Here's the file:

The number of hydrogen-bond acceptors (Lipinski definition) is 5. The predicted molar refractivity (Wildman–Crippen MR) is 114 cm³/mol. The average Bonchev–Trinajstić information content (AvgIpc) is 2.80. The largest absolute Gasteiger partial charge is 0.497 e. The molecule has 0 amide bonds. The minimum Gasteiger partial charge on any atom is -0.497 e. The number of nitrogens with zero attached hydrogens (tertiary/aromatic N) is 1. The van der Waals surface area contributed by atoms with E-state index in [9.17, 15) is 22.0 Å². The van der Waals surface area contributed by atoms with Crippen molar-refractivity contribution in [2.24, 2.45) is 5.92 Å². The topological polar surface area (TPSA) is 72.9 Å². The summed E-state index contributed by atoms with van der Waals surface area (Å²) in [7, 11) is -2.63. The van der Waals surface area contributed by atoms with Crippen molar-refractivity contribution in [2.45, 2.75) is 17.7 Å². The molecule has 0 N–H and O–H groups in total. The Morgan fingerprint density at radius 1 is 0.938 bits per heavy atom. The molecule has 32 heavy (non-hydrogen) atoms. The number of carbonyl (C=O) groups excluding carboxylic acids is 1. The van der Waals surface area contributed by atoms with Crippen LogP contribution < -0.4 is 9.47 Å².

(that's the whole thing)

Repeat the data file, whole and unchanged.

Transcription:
The number of hydrogen-bond acceptors (Lipinski definition) is 5. The predicted molar refractivity (Wildman–Crippen MR) is 114 cm³/mol. The average Bonchev–Trinajstić information content (AvgIpc) is 2.80. The largest absolute Gasteiger partial charge is 0.497 e. The molecule has 0 amide bonds. The minimum Gasteiger partial charge on any atom is -0.497 e. The number of nitrogens with zero attached hydrogens (tertiary/aromatic N) is 1. The van der Waals surface area contributed by atoms with E-state index in [9.17, 15) is 22.0 Å². The van der Waals surface area contributed by atoms with Crippen molar-refractivity contribution in [2.24, 2.45) is 5.92 Å². The topological polar surface area (TPSA) is 72.9 Å². The summed E-state index contributed by atoms with van der Waals surface area (Å²) in [7, 11) is -2.63. The van der Waals surface area contributed by atoms with Crippen molar-refractivity contribution in [2.45, 2.75) is 17.7 Å². The molecule has 0 N–H and O–H groups in total. The Morgan fingerprint density at radius 1 is 0.938 bits per heavy atom. The molecule has 32 heavy (non-hydrogen) atoms. The number of carbonyl (C=O) groups excluding carboxylic acids is 1. The van der Waals surface area contributed by atoms with Crippen LogP contribution < -0.4 is 9.47 Å².